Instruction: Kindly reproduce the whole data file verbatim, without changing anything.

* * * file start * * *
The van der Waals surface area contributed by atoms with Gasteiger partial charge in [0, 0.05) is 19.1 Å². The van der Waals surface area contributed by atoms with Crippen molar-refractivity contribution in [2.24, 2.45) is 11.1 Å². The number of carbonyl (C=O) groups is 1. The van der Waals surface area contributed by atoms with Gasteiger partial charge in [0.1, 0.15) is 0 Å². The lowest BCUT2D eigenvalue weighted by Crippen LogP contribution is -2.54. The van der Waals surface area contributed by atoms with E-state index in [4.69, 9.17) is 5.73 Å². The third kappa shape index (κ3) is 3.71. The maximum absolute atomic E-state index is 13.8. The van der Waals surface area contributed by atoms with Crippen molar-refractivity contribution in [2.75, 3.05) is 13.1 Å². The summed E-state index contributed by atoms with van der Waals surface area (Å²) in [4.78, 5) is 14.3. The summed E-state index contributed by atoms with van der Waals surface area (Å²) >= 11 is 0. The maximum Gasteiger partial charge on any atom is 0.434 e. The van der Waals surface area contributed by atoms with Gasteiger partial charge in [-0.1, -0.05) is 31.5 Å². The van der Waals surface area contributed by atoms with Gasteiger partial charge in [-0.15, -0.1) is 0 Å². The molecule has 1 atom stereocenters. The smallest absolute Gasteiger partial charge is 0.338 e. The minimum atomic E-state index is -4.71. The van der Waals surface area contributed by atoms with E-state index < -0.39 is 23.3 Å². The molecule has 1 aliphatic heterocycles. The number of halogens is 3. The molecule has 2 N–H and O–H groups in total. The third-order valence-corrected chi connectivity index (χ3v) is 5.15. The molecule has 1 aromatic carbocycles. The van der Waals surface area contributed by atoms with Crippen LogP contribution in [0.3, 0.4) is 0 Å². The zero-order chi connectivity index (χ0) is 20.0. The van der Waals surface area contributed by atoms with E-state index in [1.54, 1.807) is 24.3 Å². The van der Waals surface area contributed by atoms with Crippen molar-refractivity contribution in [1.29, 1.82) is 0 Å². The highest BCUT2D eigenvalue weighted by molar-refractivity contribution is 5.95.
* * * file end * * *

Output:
The van der Waals surface area contributed by atoms with Gasteiger partial charge in [0, 0.05) is 19.1 Å². The van der Waals surface area contributed by atoms with Crippen molar-refractivity contribution in [2.24, 2.45) is 11.1 Å². The number of carbonyl (C=O) groups is 1. The van der Waals surface area contributed by atoms with Gasteiger partial charge in [0.1, 0.15) is 0 Å². The lowest BCUT2D eigenvalue weighted by Crippen LogP contribution is -2.54. The van der Waals surface area contributed by atoms with E-state index in [4.69, 9.17) is 5.73 Å². The third kappa shape index (κ3) is 3.71. The maximum absolute atomic E-state index is 13.8. The van der Waals surface area contributed by atoms with Crippen molar-refractivity contribution in [2.75, 3.05) is 13.1 Å². The summed E-state index contributed by atoms with van der Waals surface area (Å²) in [4.78, 5) is 14.3. The summed E-state index contributed by atoms with van der Waals surface area (Å²) >= 11 is 0. The maximum Gasteiger partial charge on any atom is 0.434 e. The van der Waals surface area contributed by atoms with Gasteiger partial charge in [-0.1, -0.05) is 31.5 Å². The van der Waals surface area contributed by atoms with Gasteiger partial charge in [-0.15, -0.1) is 0 Å². The molecule has 1 atom stereocenters. The smallest absolute Gasteiger partial charge is 0.338 e. The minimum atomic E-state index is -4.71. The van der Waals surface area contributed by atoms with E-state index < -0.39 is 23.3 Å². The molecule has 1 aliphatic heterocycles. The number of halogens is 3. The molecule has 2 N–H and O–H groups in total. The third-order valence-corrected chi connectivity index (χ3v) is 5.15. The molecule has 1 aromatic carbocycles. The van der Waals surface area contributed by atoms with Crippen LogP contribution in [0.3, 0.4) is 0 Å². The zero-order chi connectivity index (χ0) is 20.0. The van der Waals surface area contributed by atoms with E-state index in [1.54, 1.807) is 24.3 Å². The van der Waals surface area contributed by atoms with Crippen molar-refractivity contribution in [1.29, 1.82) is 0 Å². The highest BCUT2D eigenvalue weighted by molar-refractivity contribution is 5.95.